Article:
The German Government announced today that it will relax
immigration laws to allow 50,000 extra workers to be recruited from abroad to
meet skills shortages.
It follows a 300-page report by an independent commission that
proposed radical changes to German immigration policy.
About 7.3m foreigners already live in Germany (including
1.8m people who were born there), representing 9.1 per cent of population – the
highest proportion in the EU.
The 21-person commission was established by chancellor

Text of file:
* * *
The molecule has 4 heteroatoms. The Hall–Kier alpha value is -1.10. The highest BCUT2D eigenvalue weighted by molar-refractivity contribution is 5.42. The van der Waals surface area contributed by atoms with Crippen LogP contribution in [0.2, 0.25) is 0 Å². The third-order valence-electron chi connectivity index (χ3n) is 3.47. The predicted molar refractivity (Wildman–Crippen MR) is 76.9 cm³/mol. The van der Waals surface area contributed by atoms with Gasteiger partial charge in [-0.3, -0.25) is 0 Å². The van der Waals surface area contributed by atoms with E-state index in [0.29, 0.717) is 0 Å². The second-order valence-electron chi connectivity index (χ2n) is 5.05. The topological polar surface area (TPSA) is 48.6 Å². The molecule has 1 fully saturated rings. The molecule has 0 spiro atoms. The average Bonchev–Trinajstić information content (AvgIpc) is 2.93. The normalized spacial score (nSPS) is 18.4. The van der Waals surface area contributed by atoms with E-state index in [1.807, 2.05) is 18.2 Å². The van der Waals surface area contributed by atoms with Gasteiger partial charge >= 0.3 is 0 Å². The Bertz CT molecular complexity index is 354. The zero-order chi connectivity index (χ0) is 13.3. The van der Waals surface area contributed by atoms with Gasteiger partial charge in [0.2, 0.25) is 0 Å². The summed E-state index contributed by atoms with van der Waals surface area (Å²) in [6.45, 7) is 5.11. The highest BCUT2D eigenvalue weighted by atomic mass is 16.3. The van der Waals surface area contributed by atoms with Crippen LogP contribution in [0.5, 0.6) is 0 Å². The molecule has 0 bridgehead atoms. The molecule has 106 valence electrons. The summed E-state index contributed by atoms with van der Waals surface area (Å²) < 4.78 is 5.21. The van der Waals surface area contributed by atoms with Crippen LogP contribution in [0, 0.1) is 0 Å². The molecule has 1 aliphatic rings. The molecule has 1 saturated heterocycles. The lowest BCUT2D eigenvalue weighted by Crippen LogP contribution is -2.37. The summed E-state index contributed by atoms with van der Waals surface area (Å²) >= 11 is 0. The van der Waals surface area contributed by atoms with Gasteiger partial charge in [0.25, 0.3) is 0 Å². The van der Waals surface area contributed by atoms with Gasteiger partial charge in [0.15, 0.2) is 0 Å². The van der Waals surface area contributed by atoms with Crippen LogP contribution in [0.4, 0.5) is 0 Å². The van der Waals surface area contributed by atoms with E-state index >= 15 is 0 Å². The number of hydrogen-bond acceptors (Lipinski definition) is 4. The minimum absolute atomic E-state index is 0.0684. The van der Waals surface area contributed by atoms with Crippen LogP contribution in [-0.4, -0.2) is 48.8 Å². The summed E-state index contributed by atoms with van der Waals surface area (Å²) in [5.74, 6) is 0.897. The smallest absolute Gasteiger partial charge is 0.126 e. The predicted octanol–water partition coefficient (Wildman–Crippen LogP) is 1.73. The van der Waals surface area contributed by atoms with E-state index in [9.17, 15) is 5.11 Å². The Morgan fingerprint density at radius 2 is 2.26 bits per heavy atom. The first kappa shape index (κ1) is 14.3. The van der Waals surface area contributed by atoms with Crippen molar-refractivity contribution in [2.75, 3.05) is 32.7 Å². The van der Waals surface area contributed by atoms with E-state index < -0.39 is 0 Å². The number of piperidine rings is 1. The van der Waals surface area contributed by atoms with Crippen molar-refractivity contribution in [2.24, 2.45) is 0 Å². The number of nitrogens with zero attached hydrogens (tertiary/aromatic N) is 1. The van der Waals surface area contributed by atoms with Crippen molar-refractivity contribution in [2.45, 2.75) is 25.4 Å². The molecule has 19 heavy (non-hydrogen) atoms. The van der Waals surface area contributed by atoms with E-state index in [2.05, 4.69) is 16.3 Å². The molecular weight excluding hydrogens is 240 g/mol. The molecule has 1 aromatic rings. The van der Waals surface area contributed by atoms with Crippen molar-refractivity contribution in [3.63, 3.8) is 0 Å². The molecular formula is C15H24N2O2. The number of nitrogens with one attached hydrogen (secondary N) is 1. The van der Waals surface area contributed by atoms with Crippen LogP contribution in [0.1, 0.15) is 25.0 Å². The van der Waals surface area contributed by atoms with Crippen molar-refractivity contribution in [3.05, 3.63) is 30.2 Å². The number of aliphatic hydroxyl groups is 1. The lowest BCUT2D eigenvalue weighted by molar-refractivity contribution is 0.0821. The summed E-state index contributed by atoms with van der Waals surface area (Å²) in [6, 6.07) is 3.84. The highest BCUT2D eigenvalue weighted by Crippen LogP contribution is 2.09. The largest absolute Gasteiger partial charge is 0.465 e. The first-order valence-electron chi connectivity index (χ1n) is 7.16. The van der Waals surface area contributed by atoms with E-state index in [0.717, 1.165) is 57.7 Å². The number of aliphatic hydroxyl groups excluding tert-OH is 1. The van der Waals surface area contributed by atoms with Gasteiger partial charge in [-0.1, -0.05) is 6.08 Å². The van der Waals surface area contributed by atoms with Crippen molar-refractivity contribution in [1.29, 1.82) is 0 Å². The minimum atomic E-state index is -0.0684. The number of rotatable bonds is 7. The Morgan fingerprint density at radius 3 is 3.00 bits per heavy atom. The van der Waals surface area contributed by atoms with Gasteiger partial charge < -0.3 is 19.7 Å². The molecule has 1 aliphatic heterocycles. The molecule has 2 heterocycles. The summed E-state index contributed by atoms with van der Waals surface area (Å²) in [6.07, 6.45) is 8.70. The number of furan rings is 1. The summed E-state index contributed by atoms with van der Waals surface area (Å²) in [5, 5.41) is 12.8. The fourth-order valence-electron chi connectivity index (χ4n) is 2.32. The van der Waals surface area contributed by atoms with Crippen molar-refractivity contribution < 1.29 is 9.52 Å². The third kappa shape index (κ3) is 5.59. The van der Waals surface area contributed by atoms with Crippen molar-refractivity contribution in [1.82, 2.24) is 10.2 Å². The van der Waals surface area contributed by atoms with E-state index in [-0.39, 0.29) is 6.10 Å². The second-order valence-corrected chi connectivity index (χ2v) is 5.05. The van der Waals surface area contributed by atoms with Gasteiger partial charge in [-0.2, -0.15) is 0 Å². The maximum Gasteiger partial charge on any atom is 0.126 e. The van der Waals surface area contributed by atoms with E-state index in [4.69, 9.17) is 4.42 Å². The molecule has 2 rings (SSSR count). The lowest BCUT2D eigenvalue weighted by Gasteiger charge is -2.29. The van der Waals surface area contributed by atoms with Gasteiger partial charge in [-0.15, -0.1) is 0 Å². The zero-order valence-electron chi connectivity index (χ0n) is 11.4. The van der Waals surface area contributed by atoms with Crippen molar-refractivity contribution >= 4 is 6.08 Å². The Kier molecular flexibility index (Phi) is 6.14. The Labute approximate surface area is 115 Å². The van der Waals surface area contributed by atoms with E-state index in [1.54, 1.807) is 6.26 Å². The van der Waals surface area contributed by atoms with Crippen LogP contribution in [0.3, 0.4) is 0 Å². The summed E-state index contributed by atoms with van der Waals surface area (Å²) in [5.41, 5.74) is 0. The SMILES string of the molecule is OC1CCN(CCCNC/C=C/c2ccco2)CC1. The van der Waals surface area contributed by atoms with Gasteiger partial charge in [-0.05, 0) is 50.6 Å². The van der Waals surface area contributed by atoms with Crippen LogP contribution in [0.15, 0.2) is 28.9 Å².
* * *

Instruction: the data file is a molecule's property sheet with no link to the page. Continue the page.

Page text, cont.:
Gerhard Schröder last year and is led by Rita Sussmuth, a senior member of the
opposition Christian Democratic Union.
It called for urgent action after research revealed that a
dramatically ageing and shrinking workforce are resulting in severe shortages
of skilled workers.
Germany’s 82m population would decline by 23m by 2050 if
Germany’s low birth rate persists, the report warns. Increased immigration
would slow down, rather than reverse this trend, it adds.
An IT industry association has complained that 75,000 jobs
remain unfilled, while even the hotel and catering sector, which requires lower
skilled workers, needs an additional 80,000 workers, according to industry
A new law to be presented to Parliament by the end of the
year, officials said.